The 2023 open enrollment period began on November 1, 2022 and ends January 15, 2023 in most states. For the next 10 weeks, employees can shop, adjust, cancel, or sign up for a health plan to begin coverage on January 1. Unfortunately, we all know that this is far easier said than done. Think about your own experience with your health insurer. Do you consider health insurance information straightforward? Is finding the right information seamless and intuitive? For most Americans, with or without a PhD in health economics, the answer is likely a hard “no.” Health insurance is a complicated financial product, and it’s constantly changing. People want trusted guidance and advice to inform their plan selections and a less painful process overall. Even just providing a few simple guidelines would simplify the customer journey. As we plunge into open enrollment and Medicaid redetermination, health insurers must address the knowledge barrier to win members and improve the customer experience.
Today, the majority of the US population has some form of coverage provided by a private health insurer. The health insurance industry is evolving well beyond payers by providing medical care, wellness services, chronic care management, and more. Insurers are bringing new benefits, digital experiences, and extended healthcare services to the table each year. But health insurers are still grappling with getting health information to members when and where they need it. Members struggle to understand their benefits, find the right information, and choose what plan is best for them and their loved ones. Empowering and engaging members with helpful information will be paramount in 2023 as the plight of current market conditions — inflation, the tightening of salaries, and a potential recession — elicit continued uncertainty. The trust imperative is front and center in healthcare, and employees are unsure about who to turn to if they have questions about their health or their health plans. As a result of feeling defeated and disappointed, many fall back on selecting the same plan every year, potentially undercutting employers’ efforts to improve the enrollment experience by adding new plans or offering coverage at new price points. Here is the breakdown of the current situation:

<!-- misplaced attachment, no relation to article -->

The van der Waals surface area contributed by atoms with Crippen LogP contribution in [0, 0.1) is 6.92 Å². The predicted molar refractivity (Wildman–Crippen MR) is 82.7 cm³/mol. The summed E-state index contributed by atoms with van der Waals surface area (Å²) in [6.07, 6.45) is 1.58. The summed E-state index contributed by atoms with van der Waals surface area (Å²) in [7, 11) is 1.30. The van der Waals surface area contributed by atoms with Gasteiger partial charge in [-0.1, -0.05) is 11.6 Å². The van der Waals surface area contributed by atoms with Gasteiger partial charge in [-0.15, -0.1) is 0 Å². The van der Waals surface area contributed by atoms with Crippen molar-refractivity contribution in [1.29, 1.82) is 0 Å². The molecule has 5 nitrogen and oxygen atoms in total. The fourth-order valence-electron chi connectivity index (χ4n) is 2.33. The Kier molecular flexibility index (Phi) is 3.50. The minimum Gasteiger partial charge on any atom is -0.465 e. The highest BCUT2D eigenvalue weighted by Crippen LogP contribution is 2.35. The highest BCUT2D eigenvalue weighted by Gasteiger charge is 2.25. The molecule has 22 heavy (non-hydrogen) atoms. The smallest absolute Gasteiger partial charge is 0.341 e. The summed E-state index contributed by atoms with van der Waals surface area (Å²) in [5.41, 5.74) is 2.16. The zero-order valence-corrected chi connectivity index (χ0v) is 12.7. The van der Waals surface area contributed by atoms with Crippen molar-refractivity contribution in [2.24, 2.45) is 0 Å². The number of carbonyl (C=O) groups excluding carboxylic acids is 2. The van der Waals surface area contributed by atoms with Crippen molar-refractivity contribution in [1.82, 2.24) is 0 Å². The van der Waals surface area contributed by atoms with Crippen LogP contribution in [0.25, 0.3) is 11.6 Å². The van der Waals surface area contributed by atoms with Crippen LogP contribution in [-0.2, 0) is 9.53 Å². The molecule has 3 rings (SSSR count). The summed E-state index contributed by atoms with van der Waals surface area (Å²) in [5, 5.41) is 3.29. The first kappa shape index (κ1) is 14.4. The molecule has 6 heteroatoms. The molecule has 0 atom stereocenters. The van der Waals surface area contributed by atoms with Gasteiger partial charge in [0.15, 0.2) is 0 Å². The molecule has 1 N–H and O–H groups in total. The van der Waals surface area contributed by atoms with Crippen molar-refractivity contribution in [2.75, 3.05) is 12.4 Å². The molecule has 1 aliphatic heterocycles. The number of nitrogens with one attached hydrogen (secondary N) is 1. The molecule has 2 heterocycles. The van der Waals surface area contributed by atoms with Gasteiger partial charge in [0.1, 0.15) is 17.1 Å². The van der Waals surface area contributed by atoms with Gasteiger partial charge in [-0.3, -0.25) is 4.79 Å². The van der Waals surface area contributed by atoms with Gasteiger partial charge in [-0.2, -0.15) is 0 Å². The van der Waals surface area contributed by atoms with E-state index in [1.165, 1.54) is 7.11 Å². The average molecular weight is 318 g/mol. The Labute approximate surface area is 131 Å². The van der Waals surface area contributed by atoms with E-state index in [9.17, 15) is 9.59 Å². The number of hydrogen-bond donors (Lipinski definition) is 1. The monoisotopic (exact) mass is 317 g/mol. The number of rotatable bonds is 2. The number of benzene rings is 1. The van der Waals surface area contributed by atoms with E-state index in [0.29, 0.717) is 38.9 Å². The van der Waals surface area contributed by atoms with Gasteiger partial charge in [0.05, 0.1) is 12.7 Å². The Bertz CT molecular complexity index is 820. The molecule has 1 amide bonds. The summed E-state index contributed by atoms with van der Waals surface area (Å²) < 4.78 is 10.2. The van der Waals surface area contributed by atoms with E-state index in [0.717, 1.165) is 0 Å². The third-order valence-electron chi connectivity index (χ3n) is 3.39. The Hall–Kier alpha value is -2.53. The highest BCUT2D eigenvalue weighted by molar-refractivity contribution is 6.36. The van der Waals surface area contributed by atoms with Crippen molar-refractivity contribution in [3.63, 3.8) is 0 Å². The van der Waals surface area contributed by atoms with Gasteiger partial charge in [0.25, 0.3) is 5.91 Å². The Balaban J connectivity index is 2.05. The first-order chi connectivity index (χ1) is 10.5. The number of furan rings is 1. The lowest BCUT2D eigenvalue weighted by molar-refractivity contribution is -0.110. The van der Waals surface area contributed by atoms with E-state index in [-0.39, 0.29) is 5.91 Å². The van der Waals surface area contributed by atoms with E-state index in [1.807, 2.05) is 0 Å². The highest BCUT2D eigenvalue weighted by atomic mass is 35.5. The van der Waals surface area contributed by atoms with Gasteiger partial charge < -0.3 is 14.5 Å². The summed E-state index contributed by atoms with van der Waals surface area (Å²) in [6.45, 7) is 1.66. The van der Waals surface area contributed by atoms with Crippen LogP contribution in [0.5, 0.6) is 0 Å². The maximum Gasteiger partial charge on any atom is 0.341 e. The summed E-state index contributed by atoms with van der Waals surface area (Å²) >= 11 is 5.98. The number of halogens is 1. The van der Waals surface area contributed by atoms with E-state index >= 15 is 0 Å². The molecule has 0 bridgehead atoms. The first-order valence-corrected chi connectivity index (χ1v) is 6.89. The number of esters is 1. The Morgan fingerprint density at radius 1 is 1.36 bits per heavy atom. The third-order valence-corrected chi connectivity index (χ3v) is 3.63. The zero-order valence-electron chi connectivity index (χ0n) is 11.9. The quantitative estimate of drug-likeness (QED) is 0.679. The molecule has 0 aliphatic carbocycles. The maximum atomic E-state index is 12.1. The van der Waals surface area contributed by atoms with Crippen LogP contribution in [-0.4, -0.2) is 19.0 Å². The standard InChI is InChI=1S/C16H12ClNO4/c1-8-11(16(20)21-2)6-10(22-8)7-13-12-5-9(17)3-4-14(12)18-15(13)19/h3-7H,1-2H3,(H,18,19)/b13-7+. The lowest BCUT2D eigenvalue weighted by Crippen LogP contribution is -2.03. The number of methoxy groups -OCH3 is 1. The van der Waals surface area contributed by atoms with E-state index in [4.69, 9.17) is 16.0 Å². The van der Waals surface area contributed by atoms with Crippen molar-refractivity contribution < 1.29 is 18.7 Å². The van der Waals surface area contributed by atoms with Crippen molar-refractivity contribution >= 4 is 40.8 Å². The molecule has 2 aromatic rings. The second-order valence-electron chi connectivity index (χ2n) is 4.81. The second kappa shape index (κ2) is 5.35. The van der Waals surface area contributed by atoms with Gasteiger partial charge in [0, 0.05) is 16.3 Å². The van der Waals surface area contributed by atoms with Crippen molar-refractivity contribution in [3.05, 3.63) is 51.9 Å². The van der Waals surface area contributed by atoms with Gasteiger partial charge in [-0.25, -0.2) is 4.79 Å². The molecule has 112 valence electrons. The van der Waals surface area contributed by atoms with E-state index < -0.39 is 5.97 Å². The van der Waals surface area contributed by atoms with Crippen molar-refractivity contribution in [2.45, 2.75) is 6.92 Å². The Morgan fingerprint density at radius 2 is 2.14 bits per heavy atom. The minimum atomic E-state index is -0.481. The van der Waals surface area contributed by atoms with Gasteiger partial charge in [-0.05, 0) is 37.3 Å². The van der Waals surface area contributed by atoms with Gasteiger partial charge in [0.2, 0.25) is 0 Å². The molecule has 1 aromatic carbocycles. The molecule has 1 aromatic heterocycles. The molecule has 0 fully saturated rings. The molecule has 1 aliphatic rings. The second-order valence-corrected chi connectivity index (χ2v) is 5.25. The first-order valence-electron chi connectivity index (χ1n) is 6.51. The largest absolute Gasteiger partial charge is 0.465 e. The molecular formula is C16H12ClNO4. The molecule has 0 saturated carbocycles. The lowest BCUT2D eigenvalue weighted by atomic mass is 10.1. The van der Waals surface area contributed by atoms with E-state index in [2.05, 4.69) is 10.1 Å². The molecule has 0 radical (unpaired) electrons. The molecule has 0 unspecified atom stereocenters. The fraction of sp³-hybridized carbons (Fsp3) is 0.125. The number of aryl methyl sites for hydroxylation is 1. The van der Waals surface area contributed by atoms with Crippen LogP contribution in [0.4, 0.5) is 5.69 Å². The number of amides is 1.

- Despite digital investment, member usage remains low. Our own Forrester Analytics Consumer Technographics® data tells us that, despite investment in new digital experiences such as website and mobile app experiences, fewer than half of consumers have logged into their health insurer’s website portal or mobile app. When asked why, 25% said they did not know it existed. Health insurers must double down on member education and engagement, yet websites and member portals are failing.
- Members don’t understand their plan options and struggle to find the right information. Members are not being navigated to the health information they need at the right time or channel. The result: Members are left in the dark, feeling bewildered and unsupported. They lack the self-confidence to choose the best plan for themselves or their loved ones. According to Consumer Technographics data, 41% of consumers wish that their health insurer would do more to help them understand their health insurance benefits, and 32% say their health insurer’s website is difficult to navigate (it is hard to find the information they want). Inexperience and incomprehension about health benefits can lead to apprehension and worry during open enrollment. In fact, according to a study done by Justworks, 62% of respondents say they don’t usually change their health insurance selections from year to year because it’s too stressful.
- Confusion over health insurance terminology creates barriers to plan accessibility. A recent Forbes Advisor survey of 2,000 Americans who have health coverage revealed an ignorance of health insurance terms, with over three-quarters of respondents unable to identify the term “co-insurance” and nearly half incorrectly defining “co-payment” and “deductible.” Additionally, Consumer Technographics data finds that 63% of consumers expect definitions of basic health terms from their health insurer. Individuals with less education and income are at the highest risk for choosing the wrong plan. Health insurers must zero in on content accessibility for their broad member population — including furnishing content in different languages for maximum reach and impact.